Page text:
March 02, 2008

Whoopie pies and Eskimo ice cream

Noteworthy class project

Pen-pal program closes the 3,700-mile gap between third-graders in Lancaster and AlaskaIn a remote and tiny community in Alaska reside some Yupik Eskimo schoolchildren who are newly enamored of a certain Pennsylvania Dutch confection: the whoopie pie.

The third-grade students at Ignatius Beans School in Mountain Village, Alaska, have been corresponding since October with third-graders at Dayspring Christian Academy in Manheim Township.

The pen pals have traded tidbits about their young lives; they've shared their interests. And the Dayspring students sent their Alaskan pen pals whoopie pies.

Perhaps whoopie pies could be dispatched to people in other corners of the world, to create peaceful relationships and intercultural understanding. For they surely were a hit among the Mountain Village students, who belong to the Asa'carsarmiut tribe of Yupik Eskimos.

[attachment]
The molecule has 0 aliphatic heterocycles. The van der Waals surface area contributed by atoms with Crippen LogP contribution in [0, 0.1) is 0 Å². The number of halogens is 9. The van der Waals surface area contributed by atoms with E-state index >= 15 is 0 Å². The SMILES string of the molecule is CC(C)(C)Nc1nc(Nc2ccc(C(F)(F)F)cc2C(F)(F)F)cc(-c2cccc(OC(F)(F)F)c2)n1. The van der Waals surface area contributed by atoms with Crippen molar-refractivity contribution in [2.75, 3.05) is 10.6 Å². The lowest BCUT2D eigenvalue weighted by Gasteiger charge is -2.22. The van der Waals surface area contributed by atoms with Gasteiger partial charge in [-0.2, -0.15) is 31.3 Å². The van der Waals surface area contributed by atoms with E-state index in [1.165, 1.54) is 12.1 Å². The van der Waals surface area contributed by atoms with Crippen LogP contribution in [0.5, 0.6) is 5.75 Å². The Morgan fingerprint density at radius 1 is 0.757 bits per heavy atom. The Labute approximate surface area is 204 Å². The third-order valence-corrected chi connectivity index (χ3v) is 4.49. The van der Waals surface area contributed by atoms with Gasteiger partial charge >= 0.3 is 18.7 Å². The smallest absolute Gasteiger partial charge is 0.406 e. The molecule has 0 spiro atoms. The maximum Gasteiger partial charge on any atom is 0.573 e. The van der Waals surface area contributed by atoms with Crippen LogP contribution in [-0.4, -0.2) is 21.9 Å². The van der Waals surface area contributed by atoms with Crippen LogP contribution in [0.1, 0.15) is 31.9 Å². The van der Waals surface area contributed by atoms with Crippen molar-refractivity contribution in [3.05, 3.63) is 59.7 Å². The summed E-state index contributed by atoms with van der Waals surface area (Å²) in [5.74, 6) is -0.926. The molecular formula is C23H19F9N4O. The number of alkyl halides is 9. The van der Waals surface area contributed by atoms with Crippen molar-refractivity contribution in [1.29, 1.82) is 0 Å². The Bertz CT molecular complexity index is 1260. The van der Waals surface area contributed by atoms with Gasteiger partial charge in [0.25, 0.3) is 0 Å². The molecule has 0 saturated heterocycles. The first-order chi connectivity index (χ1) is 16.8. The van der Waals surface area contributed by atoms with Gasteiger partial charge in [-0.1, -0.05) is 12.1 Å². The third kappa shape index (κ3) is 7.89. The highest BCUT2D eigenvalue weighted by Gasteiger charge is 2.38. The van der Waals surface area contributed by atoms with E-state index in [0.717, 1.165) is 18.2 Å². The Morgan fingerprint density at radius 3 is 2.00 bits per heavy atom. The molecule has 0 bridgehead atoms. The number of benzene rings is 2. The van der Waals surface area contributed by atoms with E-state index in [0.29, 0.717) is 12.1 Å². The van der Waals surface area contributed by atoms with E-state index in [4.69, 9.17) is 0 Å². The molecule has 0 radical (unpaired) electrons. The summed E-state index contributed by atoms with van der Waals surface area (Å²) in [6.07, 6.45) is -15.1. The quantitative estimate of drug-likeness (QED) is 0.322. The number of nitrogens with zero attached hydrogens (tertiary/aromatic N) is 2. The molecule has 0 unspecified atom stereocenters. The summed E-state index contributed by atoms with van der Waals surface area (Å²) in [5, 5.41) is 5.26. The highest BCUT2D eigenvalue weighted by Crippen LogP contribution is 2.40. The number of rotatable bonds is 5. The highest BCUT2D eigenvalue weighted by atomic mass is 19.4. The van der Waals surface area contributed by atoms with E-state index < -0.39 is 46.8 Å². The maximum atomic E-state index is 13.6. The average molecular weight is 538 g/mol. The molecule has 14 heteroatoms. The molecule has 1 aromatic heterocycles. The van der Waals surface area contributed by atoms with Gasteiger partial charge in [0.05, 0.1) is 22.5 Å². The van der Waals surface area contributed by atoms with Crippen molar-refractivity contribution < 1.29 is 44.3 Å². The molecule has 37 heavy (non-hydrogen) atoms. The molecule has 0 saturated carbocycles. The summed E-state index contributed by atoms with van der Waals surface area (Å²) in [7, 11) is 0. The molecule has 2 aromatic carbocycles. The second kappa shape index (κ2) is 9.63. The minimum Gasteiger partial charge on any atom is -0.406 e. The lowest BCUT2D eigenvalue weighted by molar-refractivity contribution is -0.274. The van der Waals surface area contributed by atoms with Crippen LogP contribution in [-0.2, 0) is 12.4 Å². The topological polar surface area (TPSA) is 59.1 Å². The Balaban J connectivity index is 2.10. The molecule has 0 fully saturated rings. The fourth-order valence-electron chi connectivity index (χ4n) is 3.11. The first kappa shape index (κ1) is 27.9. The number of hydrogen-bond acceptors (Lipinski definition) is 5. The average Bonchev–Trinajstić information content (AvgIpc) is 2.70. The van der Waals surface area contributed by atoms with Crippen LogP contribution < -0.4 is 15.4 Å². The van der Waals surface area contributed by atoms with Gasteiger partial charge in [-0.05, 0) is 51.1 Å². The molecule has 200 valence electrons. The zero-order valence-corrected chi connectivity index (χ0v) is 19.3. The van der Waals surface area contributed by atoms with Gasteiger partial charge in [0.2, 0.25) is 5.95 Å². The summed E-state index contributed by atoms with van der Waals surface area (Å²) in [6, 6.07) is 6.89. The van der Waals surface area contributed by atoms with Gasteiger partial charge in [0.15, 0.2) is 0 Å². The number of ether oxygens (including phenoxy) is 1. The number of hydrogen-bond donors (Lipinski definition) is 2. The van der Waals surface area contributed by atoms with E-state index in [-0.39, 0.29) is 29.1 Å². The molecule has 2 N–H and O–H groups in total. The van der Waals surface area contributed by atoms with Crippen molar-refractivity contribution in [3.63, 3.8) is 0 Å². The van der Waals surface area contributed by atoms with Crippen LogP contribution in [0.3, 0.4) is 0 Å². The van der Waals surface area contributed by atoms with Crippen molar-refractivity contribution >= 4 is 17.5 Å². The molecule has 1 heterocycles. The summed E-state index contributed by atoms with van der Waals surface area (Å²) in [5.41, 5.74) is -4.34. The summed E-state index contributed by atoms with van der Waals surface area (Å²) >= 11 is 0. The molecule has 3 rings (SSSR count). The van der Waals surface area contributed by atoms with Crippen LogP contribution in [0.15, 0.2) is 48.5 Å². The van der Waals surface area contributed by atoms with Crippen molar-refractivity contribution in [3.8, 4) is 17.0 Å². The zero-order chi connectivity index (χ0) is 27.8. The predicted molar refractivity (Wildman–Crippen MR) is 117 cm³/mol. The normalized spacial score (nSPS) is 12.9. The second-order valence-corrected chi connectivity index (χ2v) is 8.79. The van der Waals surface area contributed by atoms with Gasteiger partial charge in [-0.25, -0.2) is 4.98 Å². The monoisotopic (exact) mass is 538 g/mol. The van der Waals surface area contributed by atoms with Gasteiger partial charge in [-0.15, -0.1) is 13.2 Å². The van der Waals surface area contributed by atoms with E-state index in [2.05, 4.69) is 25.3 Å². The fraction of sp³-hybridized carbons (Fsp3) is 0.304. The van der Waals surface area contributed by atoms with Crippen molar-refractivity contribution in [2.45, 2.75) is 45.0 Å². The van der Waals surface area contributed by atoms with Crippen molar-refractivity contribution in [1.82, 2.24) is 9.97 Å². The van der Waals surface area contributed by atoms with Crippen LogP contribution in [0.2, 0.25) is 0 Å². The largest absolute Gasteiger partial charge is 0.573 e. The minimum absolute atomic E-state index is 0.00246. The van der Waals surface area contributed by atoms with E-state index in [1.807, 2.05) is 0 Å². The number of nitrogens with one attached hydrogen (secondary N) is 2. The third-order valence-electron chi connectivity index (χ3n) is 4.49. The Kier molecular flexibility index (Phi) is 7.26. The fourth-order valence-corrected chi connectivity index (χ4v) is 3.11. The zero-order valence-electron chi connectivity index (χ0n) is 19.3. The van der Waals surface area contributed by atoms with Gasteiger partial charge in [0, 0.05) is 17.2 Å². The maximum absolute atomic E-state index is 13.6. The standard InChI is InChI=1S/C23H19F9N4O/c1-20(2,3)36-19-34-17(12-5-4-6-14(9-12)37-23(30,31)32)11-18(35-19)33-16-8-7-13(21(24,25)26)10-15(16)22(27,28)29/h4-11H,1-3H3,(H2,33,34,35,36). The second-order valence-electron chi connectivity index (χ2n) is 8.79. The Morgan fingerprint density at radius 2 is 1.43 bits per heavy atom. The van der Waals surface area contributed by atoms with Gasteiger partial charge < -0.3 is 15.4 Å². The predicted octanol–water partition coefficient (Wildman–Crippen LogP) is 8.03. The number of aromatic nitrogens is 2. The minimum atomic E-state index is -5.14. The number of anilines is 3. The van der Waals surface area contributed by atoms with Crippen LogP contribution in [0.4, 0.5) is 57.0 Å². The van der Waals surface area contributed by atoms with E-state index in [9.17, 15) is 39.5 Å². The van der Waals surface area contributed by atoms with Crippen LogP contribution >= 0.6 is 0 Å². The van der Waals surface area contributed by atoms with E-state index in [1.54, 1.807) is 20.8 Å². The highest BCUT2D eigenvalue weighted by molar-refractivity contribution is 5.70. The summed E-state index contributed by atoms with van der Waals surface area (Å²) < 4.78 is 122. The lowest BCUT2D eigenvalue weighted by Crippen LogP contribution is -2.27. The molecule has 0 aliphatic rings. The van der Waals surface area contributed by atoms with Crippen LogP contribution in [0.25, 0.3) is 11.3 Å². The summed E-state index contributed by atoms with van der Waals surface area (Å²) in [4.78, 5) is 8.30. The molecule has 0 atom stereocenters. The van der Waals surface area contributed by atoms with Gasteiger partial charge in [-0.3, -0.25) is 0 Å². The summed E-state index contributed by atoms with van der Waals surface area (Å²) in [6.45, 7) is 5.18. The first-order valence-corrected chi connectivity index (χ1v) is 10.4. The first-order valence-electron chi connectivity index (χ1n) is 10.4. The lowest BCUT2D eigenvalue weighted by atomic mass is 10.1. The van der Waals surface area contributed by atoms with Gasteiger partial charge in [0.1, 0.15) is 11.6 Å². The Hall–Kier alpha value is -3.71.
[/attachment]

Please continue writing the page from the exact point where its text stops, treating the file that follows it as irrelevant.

Mary Stauffer, the third-grade teacher at Dayspring who organized the pen-pal project, said the kids in Alaska have a treat of their own, which they call "Eskimo ice cream."

It has different ingredients—in some places, it's made with reindeer fat and seal oil, as well as snow—but in Mountain Village, it's made with whitefish, Crisco, sugar and berries (usually blueberries and salmonberries).
The project is busting stereotypes about Alaskan Natives:Kristian Long said his pen pal has the same game system—PlayStation 3—as he does. "I was a little surprised," Kristian said. "I was like, 'huh?' "

It turns out that playing computer games and watching videos are activities many of the Alaskan and Pennsylvanian kids have in common.
And:"They speak English," said Grace Stillman. "I thought they'd speak a whole other language."

Hunt said many of her students' elders speak Yupik, and her students study Yupik at school, but they mostly speak English.

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